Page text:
5 Top Bottle Stoppers
It’s no longer just corks and screw caps. Here’s your cheat sheet to the five major bottle stoppers winemakers are using today.
Harvested from cork tree bark, it’s been used for centuries and plugs 80 percent of all new wine bottles today.
Pros: It compresses into the bottle easily and expands, creating a tight seal, yet it allows a small amount of air to interact with the wine which can aid the aging process.
Cons: It requires a corkscrew, it’s breakable and is susceptible to cork taint, which gives wine a moldy, wet-cardboard aroma.
This recylable aluminum cap is widely used in Australia and New Zealand for white wines and many high-quality reds.
Pros: While it doesn’t hermetically seal the wine, it does keep out more air than natural cork, helping to preserve the original aromas and flavors of the wine.
Cons: Because the wine can’t breathe, there is a small risk of sulfides imparting off aromas.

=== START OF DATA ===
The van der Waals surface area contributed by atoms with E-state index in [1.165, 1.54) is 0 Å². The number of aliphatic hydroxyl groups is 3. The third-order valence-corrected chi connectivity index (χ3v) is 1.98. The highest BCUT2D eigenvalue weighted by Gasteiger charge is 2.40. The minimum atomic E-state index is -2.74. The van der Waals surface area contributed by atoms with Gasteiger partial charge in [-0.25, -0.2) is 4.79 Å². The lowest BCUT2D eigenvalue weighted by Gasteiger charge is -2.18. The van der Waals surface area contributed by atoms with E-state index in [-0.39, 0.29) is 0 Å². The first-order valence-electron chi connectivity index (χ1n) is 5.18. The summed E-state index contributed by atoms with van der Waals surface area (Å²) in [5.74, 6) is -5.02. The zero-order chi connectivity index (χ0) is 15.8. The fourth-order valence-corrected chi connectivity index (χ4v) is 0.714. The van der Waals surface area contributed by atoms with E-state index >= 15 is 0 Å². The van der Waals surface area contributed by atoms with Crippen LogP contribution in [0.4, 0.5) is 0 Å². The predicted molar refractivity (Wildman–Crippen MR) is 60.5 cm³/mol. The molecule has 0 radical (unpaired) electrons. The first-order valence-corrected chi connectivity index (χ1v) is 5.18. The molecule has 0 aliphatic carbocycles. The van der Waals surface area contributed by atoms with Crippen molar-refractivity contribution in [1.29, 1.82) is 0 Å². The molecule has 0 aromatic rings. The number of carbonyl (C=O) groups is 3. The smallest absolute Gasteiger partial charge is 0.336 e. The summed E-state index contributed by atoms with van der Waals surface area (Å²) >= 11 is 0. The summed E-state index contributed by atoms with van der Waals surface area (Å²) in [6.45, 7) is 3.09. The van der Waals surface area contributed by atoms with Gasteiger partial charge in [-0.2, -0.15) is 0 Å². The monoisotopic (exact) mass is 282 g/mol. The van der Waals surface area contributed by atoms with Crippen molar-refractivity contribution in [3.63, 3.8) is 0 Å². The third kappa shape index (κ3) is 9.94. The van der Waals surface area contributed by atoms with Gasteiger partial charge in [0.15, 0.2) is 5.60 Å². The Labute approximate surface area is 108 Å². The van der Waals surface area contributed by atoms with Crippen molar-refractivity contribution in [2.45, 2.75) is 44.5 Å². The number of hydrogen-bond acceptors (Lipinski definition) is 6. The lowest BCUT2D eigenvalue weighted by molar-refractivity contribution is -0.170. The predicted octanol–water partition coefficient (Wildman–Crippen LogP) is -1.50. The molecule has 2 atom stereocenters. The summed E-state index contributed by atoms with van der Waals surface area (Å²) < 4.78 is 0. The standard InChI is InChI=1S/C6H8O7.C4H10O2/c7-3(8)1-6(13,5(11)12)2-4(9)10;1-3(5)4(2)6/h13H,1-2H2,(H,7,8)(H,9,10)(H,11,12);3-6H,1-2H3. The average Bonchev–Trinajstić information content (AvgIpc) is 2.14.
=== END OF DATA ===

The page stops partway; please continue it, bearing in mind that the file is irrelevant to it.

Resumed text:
Most synthetics used today are typically petroleum-based plastic, but one of the larger faux cork makers, Nomacorc, recently released a synthetic cork derived from sugar cane.
Pros: It looks and sounds like a cork, allows wine to breathe at a consistent rate and there’s no risk of cork taint.
Cons: Some claim the plastic gives wine a chemical taste.
A glass sealer with an o-ring that resembles an old-school jug stopper; several producers in Germany and Napa Valley are already using it.
Pros: No impact on the nose or flavors and it hermetically seals the bottle, reducing the risk of oxidation and preserving the wine’s original aromas.
Cons: It must be manually inserted into the bottle. This is a big expense, which means pricier wines for you.
Another topper that looks like a jug stopper, this plug—which is gaining producer fans in Australia where it was first released—is popped after you peel away a protective casing.
Pros: Makes the “pop” sound and there’s zero risk of cork taint. It can be used for both still and sparkling wines.
Cons: It only fits into a specially-designed bottleneck. This drives up the cost, which will ultimately be passed onto you.